Saturday, July 24, 2010

5 thoughts on book promotion

After being detained in Dame Murderpool's bone-chilling basement cell for the better part of two weeks, INTERN escaped and has returned to North America, leaving Shamsbury-pon-the-Spoor in Elmira's capable hands. (it's a long story. INTERN will save it for a rainy day).

Anyway, INTERN's book (still a secret) has been out for almost three months now, and while shivering in Dame Murderpool's cell, INTERN had the time to collect her thoughts on some things she's learned in that time.

-It helps to be friendly.

As opposed to being demanding, arrogant, vain, mean, prima donna-ish, or, in the words of INTERN's editorial assistant friend, "a f&^#ing psychopath." INTERN has been told this holds true outside of publishing too, but so far this has been unconfirmed.

-It helps to have people.

Mention you've just had a book published, and suddenly everybody you've ever met becomes your greatest spokesperson without you even needing to ask. INTERN's landlady spammed all 1,400 of her nearest and dearest e-mail contacts when INTERN told her about her book, and the librarians in INTERN's hometown all but took out a full-page ad in the local newspaper. It's not about "networking" or schmoozing up important-looking strangers at cocktail parties—just knowing people, pretty much any people, is fantastically useful. (PS: It helps if those people like you, or at least feel a kind of vague semi-approval in your direction—see previous point.)

-It helps to be innumerate.

As in, it helps to be so extraordinarily bad at math that you can blithely ignore the fact that for the time you spend promoting your book by maintaining a new blog, website, twitter and facebook page, getting up at 4 AM for radio interviews on the other side of the country, and having a nervous breakdown over your selection of outfits for a 15-second national TV spot in which you look like an anemic weasel, you will make approximately 75 cents per hour unless the sales are really, reaaaaally good.

-It helps to be available 24/7.

One of INTERN's publicist's favorite tricks is to call when INTERN is still in bed and say "Why haven't you written back to my e-mail yet?" in a voice that floods a very groggy INTERN's body with terror and adrenaline. Some radio and TV opportunities literally can't wait, and if you don't answer the phone on the first ring or hop in the first cab to the airport or whatever, there's no second chance. It can be hard to wrap your mind around the extent to which you're expected to be "on call" for potential media events, even several months after the book's release. But it's also a good sign, because it means your publisher's still pouring energy into your book.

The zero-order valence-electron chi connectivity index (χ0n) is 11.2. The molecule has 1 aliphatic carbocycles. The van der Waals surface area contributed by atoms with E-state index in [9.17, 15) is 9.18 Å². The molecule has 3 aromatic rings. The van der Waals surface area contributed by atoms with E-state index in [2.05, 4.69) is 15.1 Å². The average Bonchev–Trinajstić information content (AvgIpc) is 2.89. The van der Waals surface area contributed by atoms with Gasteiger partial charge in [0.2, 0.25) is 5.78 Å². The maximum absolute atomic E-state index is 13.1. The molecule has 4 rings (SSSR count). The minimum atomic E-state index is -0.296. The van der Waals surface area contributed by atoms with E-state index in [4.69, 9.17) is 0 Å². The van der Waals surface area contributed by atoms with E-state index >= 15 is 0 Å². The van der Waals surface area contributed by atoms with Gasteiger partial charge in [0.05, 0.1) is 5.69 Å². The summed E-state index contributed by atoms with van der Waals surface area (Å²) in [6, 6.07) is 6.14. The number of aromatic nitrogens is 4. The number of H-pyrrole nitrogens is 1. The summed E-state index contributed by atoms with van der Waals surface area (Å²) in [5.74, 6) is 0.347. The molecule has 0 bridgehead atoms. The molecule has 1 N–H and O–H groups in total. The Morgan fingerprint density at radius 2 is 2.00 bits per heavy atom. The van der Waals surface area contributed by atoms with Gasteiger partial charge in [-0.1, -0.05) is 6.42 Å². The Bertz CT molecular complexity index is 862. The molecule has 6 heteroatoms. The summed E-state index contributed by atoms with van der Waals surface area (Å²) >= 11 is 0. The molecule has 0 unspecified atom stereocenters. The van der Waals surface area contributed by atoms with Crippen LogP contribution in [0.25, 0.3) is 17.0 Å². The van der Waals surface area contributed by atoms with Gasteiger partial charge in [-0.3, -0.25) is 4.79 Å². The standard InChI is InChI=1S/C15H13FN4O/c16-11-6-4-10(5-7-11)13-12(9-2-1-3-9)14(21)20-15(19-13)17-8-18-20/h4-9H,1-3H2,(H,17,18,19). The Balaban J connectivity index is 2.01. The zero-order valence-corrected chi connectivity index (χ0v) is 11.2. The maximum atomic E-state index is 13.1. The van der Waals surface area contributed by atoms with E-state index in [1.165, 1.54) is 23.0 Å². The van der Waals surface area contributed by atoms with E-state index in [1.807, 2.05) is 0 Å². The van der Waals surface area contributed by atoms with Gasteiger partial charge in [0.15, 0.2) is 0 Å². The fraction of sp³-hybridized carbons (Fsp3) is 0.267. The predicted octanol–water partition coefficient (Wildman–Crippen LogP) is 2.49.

-It helps to see everything as hilarious.

Book sales awesome? Hilarious!
Bizarre and possibly sinister Amazon review? Hilarious!
Radio host invents a sexy and outlandish bio for you on the fly? Hilarious!

So much of a book's success or failure depends on things you can't predict or control, so it's easier just to laugh at everything that happens in equal measure rather than get really psyched about the wins and really stressed about the downers.


And that's about all INTERN can think of for now.


  1. and, yet, here you are, telling this to the most loyal fanbase you might ever have, and you're still keeping the title a secret?

    i don't get turning down the flurry of sales that would come from telling us the title nor the rust of publicity that would come from all of your loyal fanbase tweeting/facebooking/emailing all of our friends and relations about your book.

    your Street Team is here, we're waiting, we have money in hand, and we *want* to help.



  2. I wish there was some way of finding out who you are without causing the demise of INTERN:-/

  3. The seeing-everything-as-hilarious technique works in other aspects of life, too. I used to slog through the occasional wow-this-is-so-UNLIKELY run of bad luck while thinking, "This will be funny someday," but now I tend to find it funny now. Whether or not this is a good thing for my sanity remains to be seen.

  4. INTERN is the biggest tease in the known universe. I'm considering resenting her for it, but she's too damn endearing for me to actually go through with it. Frigg.

  5. Jeez. It must be nice to have a publicist too. And one who calls you. That would be so good.

  6. Intern has helped so many, but we cannot promote her book. I've handed back my psychics licence, I now own a road sweeper. People, yes it's all about the people. The rest I'm waiting for.

  7. You NEVER fail to make me laugh and think at the very same time.

    Ibuprofen has become my friend...

  8. Okay, Intern, I was really fine with your whole anonymity thing before. I didn't-- even for a second-- fall for the Crazy Seniors Travel Malarkie stand-in you concocted. I totally get that.

    But... now I'm just DESPERATE to know what book this is! Killing. Me.


  9. Were you really on TV? Were you riding a horse?

    But really, thanks for continuing to keep us informed of your travels through the often bizarre publishing world.

    Now I’m going to go to this Facebook thing and flip through it until I find you.

  10. I totally get the be innumerate. Marketing and promoting is all consuming but it's good to be in a place where I can say that from experience! It's also fun and exciting to be published.

    Tell us the name of your book ... we won't tell anyone, really!

  11. Now, I really know why I hate marketing.